On our way home from K.C., as he sat way back in the far back seat, he asked his Mawmaw, who had driven the whole trip, why she had to do all the driving and Gigi was just sitting there.  See how thoughtful he is?  Then he proceeded to tell us how unfair that was and all Gigi was doing was just lying around.  I had to save my reputation and explain that I had to take care of little Ava so I really couldn’t drive.  I don’t think he bought it.

Sam is a special gift to me from God as well.  If you read my last post, you saw that 2001 was a bad year, but in 2002 God gave me little Jack.  Then the next year, in 2003, we were all busy getting ready for Jack’s first birthday which kept me from dwelling on the anniversary of my husband’s death, as well as all the other things that were occurring within my family.  Then in the latter part of 2003, Julie (bless her heart) was pregnant again.  Another baby due the last of April!  Yippee.  Another surprise since they chose to let the sex be kept a secret from them once again.

And once again, in March of 2004, five weeks early, Julie had to go into delivery with Sam.  Another wonderful distraction from sad memories.  This time I didn’t make it in time for the birth, just barely missing it,  and so the evening was filled with anticipation and eagerness to get there, phone calls back and forth.  “Do we have a baby yet?  What do you think it’s going to be?”  And once again, the little fella came five weeks early, on March 12, the exact date of my husband’s death only two years previous.   And once again around the exact same time as my husband lay dying, my little nephew was being born.  A gift to me from God.

Little Sam fell as in love with me as I was with him, just as Jack had done.  My life was again filled with a baby, a new little life, plus the added delight of a two-year-old Jack. Such wonderful distractions from sad situations.  And once again my sister and Julie shared their little bundles of joy with me.

So for the four years after the death of my husband, on each anniversary of that death, a little life was born or a celebration of that little life was taking place.  These two boys have been God’s blessing to me… and at this time of thankfulness, I am so thankful for them.

My Sweet Jack and Sam

The sister and I took a day trip to the doc today, getting all kinds of tests taken and blood vaccuumed from our veins.  Next week is the return trip to see how healthy/not-so-healthy we are.  Let’s hope it turns out better than today’s extraordinarily long day–maybe she will allow me to tell you about it later — however, we did swear each other to absolute secrecy.

But the whole point of that little intro (because we talked about them) was to bring up my nephews, Jack and Sam.  I’m sure I have mentioned them before and maybe even why they are so special to me, but today I am going to tell you again because today I am counting them as one of my greatest blessings and am most thankful this month for the little boogers.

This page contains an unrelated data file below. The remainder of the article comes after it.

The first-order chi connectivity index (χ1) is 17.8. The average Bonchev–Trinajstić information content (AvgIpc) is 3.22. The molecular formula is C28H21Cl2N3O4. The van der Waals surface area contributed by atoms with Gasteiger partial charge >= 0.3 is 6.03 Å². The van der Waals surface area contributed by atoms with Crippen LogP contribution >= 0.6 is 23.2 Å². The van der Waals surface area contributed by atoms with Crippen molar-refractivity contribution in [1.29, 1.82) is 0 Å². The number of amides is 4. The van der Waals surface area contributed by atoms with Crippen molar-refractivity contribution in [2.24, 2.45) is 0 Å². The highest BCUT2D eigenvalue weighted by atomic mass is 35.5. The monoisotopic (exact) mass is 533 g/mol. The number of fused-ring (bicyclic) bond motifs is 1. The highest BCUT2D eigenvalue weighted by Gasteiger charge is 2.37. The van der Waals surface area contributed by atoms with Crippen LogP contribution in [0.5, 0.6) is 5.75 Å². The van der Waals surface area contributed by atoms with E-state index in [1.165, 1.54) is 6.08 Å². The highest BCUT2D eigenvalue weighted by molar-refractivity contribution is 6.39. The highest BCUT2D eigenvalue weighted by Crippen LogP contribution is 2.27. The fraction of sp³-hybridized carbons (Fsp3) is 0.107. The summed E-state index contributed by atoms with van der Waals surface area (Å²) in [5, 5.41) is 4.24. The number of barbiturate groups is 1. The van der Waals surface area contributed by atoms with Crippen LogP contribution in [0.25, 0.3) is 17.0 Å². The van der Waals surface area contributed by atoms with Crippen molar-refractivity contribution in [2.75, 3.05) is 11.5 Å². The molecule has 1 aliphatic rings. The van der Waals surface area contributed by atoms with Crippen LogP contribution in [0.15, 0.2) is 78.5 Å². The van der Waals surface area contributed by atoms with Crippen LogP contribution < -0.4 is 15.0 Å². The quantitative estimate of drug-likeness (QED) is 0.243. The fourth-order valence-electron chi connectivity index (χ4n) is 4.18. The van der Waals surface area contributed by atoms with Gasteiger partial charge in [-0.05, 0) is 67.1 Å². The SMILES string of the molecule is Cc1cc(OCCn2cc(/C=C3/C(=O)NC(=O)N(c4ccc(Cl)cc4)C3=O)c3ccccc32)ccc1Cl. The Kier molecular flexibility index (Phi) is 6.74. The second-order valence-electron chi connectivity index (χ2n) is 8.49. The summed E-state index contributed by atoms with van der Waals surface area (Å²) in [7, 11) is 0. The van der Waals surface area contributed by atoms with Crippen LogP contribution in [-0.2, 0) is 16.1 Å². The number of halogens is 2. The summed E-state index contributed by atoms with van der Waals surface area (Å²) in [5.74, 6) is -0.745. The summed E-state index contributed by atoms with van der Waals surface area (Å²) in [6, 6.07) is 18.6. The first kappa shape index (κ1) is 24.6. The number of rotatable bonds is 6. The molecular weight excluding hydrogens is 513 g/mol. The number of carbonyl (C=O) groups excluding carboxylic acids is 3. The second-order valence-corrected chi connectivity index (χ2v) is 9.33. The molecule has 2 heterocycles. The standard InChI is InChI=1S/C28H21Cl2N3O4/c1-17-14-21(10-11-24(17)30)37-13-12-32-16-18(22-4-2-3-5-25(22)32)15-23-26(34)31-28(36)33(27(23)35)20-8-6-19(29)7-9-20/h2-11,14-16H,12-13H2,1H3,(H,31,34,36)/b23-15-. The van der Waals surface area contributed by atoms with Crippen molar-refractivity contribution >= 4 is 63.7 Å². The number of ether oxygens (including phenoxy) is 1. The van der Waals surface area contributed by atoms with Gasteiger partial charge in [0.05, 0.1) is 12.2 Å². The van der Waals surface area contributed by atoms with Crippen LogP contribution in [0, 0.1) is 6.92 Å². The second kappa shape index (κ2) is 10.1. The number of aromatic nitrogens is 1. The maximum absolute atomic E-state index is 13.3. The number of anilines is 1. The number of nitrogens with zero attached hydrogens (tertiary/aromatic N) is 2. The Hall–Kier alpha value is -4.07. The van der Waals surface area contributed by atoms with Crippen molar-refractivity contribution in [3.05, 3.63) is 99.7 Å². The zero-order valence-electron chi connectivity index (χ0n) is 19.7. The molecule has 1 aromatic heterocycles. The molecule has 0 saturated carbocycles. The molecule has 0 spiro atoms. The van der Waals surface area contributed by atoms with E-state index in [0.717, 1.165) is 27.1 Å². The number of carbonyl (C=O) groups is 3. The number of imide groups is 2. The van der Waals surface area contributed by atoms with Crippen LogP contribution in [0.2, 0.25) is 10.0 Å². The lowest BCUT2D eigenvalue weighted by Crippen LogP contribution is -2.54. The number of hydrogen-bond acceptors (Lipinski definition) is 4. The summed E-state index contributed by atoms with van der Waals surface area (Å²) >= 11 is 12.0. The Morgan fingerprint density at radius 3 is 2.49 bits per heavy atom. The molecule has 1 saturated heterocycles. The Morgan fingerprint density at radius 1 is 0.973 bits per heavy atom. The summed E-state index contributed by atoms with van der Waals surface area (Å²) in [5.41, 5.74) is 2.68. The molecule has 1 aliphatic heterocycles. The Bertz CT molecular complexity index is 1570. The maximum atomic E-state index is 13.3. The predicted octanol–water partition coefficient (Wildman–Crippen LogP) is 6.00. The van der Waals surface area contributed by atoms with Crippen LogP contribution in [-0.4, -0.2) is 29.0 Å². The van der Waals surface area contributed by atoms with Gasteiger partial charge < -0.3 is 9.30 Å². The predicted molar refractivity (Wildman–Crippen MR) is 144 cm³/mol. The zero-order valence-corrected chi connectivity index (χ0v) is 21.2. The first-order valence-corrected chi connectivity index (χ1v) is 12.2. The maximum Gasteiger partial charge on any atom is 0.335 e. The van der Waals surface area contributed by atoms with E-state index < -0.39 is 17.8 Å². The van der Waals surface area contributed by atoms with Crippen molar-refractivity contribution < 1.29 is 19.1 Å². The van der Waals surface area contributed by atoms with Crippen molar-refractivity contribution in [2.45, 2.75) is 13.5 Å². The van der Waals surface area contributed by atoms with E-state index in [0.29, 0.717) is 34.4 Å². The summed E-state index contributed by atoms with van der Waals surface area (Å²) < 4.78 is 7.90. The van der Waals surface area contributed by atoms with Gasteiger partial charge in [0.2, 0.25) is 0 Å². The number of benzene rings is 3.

Sam and Jack Easter 2011

The year 2001 at approximately 5:00 in the evening on March 12 my husband died.  And I was devastated.  Exactly one year later, little Jack was born.  And here’s the story…

The week of March 12, 2002, I took off three days of work because I knew I wouldn’t be able to concentrate at work.  It was the anniversary of my husband’s death, and the year had been extremely rough for me.  In January of 2002 my mini-breakdown, as I call it, was only appeased by a trip to the Eagle’s Nest (another awesome story for another day).  By March I was back at the regular grind of learning to live without parts of me or, in other words, great grief.  The only way I can express to you how grief feels is to say it is like losing parts of your body, say, a leg and having to learn to live without that part, learning to walk all over again.  Knowing the days around March 12 were going to be tough ones, I prepared and took time off from work.

My sister’s daughter-in-law was pregnant at that time, due the middle of April, but on March 11 Darla calls and says, “Julie’s water broke; we’re going to the hospital.”  Oh, my!  That’s at least five weeks early!!  I jumped in my vehicle and met them on the highway, being the lead vehicle, honking at people to move their slow butts out of the way (the contractions were getting closer and by golly she wanted that epidural!).  We had to get there in time for the epidural!!  It just so happened that the 11th came that year on the same day of the week that James died, not the date, but the day of the week.  I had been reliving all the events.  Until Dar called.

As we raced to the hospital and waited for him to be born, I forgot about everything else.  Wes, the uncle-to-be, was there with the video camera interviewing all of us.  “What do you think it’s going to be?  Girl?  Boy?”  Davy and Julie had chosen to be surprised at birth instead of finding out from the sonogram what the sex would be.  That made it doubly exciting!  Wes had all sorts of neat things on that video, fun things, and we were all so eager.

Not until it was all said and done did we realize that little Jack had been born at the same time my husband had been dying only a year earlier.  What had been destined to be a heart-wrenching evening had turned into one of joy and thanksgiving.  A gift from God to me.

Jack summer 2009

From the first moment that little fella was put in my arms, he loved me.  He wanted me even when his Momma was around or his Mawmaw.  And even though Jack was my sister’s first grandchild, she gave him up to me, letting him love on me instead of her many, many times.  And even though Jack was his Momma’s first-born son, she gave him up to me, to let him love on me many, many times.

How can I express my thankfulness to God for these women?  How can I make you understand how special a gift that was to me in a time I was losing every person I loved to death or mental illness or drugs?  What can I possibly say to convey the depth of aloneness that was relieved by this little baby’s hand grasping mine and his great love and longing he had for me?

My gratitude to God for this precious gift He gave me, even though his sweet Momma had to give birth five weeks early for me to get it/him on the day I needed, is deep.  I will not understand this life until I get to Heaven; it is too complex; there are too many contradictions.  Why does something bad happen or something wonderful happen?  When I was yelling and screaming and mad at God, He finally had a little talk with me, through chapters 38-41 in the Book of Job, and told me to stop.  I’ll let you read it and see what He said.

Tomorrow… Sweet little Sam.